Warhol’s Flowers derived from a color photograph of hibiscus blossoms that appeared in a two page spread of the June 1964 issue of Modern Photography. The photograph, taken by the magazine’s editor Patricia Caulfield, had been used to illustrate an article on a Kodak color processor designed for amateurs. As Michael Lobel argues, “The magazine layout already suggests the blossoms were ripe for Warholian plucking, as one side of the foldout featured four variants of the image, the slight color differences between them reminiscent of the repetition he had embraced in his Pop practice” (M. Lobel, “In Transition: Warhol’s Flowers,” in Andy Warhol Flowers, exh. cat., Eykyn Maclean, New York, 2012, n.p.). Warhol’s friend, the curator Henry Geldzahler, reportedly drew the artist’s attention to the image as an alternative to his increasingly dark subject matter. As he recalls, “I looked around the studio and it was all Marilyn and disasters and death. I said, “Andy, maybe it’s enough death now” He said, “What do you mean?” I said, “Well, how about this?” I opened a magazine to four flowers” (H. Geldzahler, quoted in unpublished interview with J. Stein, 1973, Geldzahler Papers, Beinecke Library). It was actually seven flowers, and was subsequently subjected to Warhol’s multiple strategies of manipulation and appropriation to produce the iconic four-flower configuration that defines the series.

The square format of the paintings held a particular appeal for Warhol, allowing the work to be rotated and flipped at will. As the artist explained, “I like painting on a square because you don’t have to decide whether it should be longer-longer or shorter-shorter or longer-shorter: it’s just a square” (A. Warhol, quoted in D. Bourdon, Warhol, New York 1989, p. 191). In addition to cropping the original image, Warhol deliberately shifted the placement of one of the flowers in order to fit within the boundaries of his new square format, as well as altering the interiors of the flowers by transferring their internal silhouettes. He also asked his assistant Billy Linich “to run the photo repeatedly through the Factory’s new photostat machine –“a dozen times, at least,” said Billy, to flatten out the blossoms, removing their definition, the shadow that lent the photo its illusion of three-dimensionality. “He didn’t want it to look like a photo at all. He just wanted the shape, the basic outline, of the flowers”’ (T. Sherman and D. Dalton, Pop: The Genius of Andy Warhol, New York 2009, p. 247). Flattening color and form in this way allowed Warhol to produce some of the most abstract images of his early oeuvre, anticipating the Shadow and Camouflage works of the late 1970s and 1980s. For Warhol, who had grown up under the glare of Abstract Expressionism, the deliberately flat vacancy of the Flower paintings presented an alternative to the movement’s insistence on the transcendental nature of painting. The abstracted, manufactured appearance of these works, with their deliberately unnatural cosmetic colouring, emphasizes their status as a commercial, mass-produced commodity, undermining the romanticism and pantheist sense of wonder usually associated with the art-historical genre of flower painting. In this regard, Warhol’s Flowers echo his portraits of other mass-produced beauties--Marilyn and Liz, Elvis and Marlon—extending Warhol’s synthetic vision of the universe into the realm of nature.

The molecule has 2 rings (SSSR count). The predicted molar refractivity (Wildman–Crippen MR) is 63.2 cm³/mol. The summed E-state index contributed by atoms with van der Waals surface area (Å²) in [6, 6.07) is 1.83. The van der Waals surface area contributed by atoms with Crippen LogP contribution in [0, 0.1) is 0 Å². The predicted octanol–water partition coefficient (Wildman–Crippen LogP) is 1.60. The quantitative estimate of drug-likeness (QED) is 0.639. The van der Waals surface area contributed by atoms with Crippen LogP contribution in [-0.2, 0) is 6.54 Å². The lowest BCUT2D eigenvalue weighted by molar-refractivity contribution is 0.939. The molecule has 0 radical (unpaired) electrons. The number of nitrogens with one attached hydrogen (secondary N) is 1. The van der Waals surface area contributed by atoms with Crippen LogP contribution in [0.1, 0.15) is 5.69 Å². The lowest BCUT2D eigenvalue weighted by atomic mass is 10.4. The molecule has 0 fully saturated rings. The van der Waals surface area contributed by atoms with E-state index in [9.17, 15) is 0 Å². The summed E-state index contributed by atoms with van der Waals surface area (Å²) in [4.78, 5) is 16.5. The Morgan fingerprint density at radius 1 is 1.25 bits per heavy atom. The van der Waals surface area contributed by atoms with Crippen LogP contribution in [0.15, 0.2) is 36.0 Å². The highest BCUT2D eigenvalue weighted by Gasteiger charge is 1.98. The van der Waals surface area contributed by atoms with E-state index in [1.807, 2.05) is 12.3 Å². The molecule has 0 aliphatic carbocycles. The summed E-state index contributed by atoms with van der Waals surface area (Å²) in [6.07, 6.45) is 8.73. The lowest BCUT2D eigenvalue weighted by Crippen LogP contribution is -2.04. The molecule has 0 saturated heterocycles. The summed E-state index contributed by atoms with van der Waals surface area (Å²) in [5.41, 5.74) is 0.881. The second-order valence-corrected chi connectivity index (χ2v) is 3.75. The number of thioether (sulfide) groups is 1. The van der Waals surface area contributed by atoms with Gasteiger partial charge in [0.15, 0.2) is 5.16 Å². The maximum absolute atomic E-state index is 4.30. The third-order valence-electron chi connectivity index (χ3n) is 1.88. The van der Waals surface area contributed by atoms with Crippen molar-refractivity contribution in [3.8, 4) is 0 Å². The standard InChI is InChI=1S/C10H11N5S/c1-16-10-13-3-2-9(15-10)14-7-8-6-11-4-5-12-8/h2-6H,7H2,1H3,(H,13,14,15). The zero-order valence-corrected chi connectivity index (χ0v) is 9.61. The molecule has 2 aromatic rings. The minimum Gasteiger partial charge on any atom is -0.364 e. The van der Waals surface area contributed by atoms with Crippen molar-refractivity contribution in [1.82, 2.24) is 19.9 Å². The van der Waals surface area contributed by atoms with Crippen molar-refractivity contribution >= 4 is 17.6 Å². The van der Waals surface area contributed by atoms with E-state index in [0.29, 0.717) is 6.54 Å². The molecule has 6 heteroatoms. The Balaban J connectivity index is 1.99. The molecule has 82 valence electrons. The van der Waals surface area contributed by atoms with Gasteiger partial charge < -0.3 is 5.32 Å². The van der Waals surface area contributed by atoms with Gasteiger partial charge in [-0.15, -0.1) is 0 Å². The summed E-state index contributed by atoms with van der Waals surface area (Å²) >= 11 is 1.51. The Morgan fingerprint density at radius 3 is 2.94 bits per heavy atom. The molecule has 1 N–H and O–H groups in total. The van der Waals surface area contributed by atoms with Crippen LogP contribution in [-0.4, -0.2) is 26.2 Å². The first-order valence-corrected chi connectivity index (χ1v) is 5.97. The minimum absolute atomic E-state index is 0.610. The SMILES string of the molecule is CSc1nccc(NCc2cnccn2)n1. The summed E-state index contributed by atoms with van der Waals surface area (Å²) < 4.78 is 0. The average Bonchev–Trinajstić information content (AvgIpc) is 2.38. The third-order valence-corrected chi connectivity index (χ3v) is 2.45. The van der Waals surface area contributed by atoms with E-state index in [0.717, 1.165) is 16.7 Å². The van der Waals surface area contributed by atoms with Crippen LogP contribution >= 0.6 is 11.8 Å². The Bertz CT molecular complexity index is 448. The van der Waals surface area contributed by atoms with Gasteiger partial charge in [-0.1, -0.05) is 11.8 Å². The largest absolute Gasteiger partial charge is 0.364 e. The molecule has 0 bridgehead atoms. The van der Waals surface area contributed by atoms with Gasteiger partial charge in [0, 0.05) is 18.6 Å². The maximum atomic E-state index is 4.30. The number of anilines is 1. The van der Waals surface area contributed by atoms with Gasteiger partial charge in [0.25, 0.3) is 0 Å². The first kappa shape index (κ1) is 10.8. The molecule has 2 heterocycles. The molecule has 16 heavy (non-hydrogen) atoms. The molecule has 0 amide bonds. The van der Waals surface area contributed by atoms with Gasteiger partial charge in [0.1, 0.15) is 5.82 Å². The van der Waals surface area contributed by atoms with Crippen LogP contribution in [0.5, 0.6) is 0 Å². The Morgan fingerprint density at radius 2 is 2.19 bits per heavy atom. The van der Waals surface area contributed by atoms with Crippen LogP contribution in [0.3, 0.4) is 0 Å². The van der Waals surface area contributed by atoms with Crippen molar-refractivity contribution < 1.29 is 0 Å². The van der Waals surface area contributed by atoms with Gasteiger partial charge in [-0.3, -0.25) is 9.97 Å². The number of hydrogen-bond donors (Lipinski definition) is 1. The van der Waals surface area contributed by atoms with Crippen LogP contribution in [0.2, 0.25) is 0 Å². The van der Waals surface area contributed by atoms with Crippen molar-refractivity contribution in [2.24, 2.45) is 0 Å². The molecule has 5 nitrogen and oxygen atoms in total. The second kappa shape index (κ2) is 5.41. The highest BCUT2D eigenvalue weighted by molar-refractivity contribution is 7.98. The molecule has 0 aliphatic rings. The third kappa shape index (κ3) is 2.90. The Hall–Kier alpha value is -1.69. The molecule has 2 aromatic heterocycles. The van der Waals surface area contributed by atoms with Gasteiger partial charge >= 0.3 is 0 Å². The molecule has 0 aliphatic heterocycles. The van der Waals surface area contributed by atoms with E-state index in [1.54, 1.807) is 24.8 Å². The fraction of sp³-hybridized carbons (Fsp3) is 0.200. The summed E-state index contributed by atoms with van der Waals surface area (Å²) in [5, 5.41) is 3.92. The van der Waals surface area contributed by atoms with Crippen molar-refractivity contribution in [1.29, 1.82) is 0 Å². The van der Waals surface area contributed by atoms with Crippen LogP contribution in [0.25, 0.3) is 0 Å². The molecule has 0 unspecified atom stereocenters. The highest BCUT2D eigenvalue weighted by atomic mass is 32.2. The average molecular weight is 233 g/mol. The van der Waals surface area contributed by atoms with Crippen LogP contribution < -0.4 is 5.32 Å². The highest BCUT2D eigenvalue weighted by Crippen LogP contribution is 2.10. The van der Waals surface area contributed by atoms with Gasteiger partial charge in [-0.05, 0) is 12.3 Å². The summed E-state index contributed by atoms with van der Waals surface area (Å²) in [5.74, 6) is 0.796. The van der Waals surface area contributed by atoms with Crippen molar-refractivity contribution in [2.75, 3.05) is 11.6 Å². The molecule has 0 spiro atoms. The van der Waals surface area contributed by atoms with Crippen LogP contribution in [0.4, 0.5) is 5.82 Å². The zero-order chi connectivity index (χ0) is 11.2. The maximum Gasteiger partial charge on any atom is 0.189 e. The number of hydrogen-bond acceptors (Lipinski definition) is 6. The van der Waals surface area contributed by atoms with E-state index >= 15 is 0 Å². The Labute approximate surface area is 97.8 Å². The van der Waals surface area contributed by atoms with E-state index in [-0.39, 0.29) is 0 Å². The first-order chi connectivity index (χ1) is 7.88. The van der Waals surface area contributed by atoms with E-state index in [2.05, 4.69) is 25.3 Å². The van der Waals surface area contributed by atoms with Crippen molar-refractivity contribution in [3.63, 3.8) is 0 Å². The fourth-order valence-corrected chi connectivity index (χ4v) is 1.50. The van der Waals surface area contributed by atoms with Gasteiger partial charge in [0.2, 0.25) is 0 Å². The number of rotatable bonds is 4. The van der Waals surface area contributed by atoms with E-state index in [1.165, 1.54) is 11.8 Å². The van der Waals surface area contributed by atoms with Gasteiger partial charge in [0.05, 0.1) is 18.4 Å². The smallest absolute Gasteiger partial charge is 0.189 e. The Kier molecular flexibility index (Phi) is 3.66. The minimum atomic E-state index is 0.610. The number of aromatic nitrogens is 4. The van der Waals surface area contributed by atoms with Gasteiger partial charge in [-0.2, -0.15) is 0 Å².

Having shifted between themes of commerce and celebrity to those of death and disaster during the early 1960s, the Flower paintings may be seen as a synthesis of both strands, transforming nature into kitsch and professing the disturbing mechanical under-side of popular taste. Warhol’s assistant Ronnie Cutrone recalled that whilst many people responded to the Flower paintings as bright, playful works that somehow anticipated the liberating values of the flower-power movement, those closest to the artist were all too aware of their darker side. As he explains, “The Marilyn paintings are about life and death and the Flowers are with their black, menacing background … We kids—Andy used to call everyone a ‘kid’ until they were eighty-five years old—all knew about that. Lou Reed, Silver George Milloway, Ondine, and me—we all knew the dark side of those Flowers. Don’t forget, at that time, there was flower power and flower children. We were the roots, the dark roots of that whole movement. None of us were hippies or flower children. Instead, we used to goof on it. We were into black leather and vinyl and whips and S&M and shooting up and speed. There was nothing flower power about that. So when Warhol and that whole scene made Flowers, it reflected the urban, dark, death side of that whole movement. And as decorative art, it’s pretty dense. There is a lot of depth in there ... You have this shadowy dark grass, which is not pretty, and then you have these big, wonderful, brightly colored flowers. It was always that juxtaposition that appears in his art again and again that I particularly love” (R. Cutrone, quoted in, J. O’ Connor and B. Liu, Unseen Warhol, New York 1996, p. 61).